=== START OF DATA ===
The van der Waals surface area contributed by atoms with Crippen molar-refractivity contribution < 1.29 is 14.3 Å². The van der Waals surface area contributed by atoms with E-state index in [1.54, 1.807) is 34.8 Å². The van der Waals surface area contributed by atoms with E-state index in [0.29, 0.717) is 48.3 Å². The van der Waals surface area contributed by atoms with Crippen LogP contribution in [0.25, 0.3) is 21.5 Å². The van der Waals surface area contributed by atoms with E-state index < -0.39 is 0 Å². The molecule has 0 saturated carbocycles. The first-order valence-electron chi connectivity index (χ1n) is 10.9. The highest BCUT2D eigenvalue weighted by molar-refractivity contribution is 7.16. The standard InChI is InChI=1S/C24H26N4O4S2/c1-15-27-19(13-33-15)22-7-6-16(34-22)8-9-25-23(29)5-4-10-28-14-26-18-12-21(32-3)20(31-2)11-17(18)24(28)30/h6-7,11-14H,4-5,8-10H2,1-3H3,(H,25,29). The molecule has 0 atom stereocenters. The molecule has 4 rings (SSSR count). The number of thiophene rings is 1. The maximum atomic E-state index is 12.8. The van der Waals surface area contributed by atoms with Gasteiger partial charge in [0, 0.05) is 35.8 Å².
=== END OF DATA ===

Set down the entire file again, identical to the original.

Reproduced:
The van der Waals surface area contributed by atoms with Crippen molar-refractivity contribution < 1.29 is 14.3 Å². The van der Waals surface area contributed by atoms with E-state index in [1.54, 1.807) is 34.8 Å². The van der Waals surface area contributed by atoms with E-state index in [0.29, 0.717) is 48.3 Å². The van der Waals surface area contributed by atoms with Crippen LogP contribution in [0.25, 0.3) is 21.5 Å². The van der Waals surface area contributed by atoms with E-state index < -0.39 is 0 Å². The molecule has 0 saturated carbocycles. The first-order valence-electron chi connectivity index (χ1n) is 10.9. The highest BCUT2D eigenvalue weighted by molar-refractivity contribution is 7.16. The standard InChI is InChI=1S/C24H26N4O4S2/c1-15-27-19(13-33-15)22-7-6-16(34-22)8-9-25-23(29)5-4-10-28-14-26-18-12-21(32-3)20(31-2)11-17(18)24(28)30/h6-7,11-14H,4-5,8-10H2,1-3H3,(H,25,29). The molecule has 0 atom stereocenters. The molecule has 4 rings (SSSR count). The number of thiophene rings is 1. The maximum atomic E-state index is 12.8. The van der Waals surface area contributed by atoms with Gasteiger partial charge in [0, 0.05) is 35.8 Å².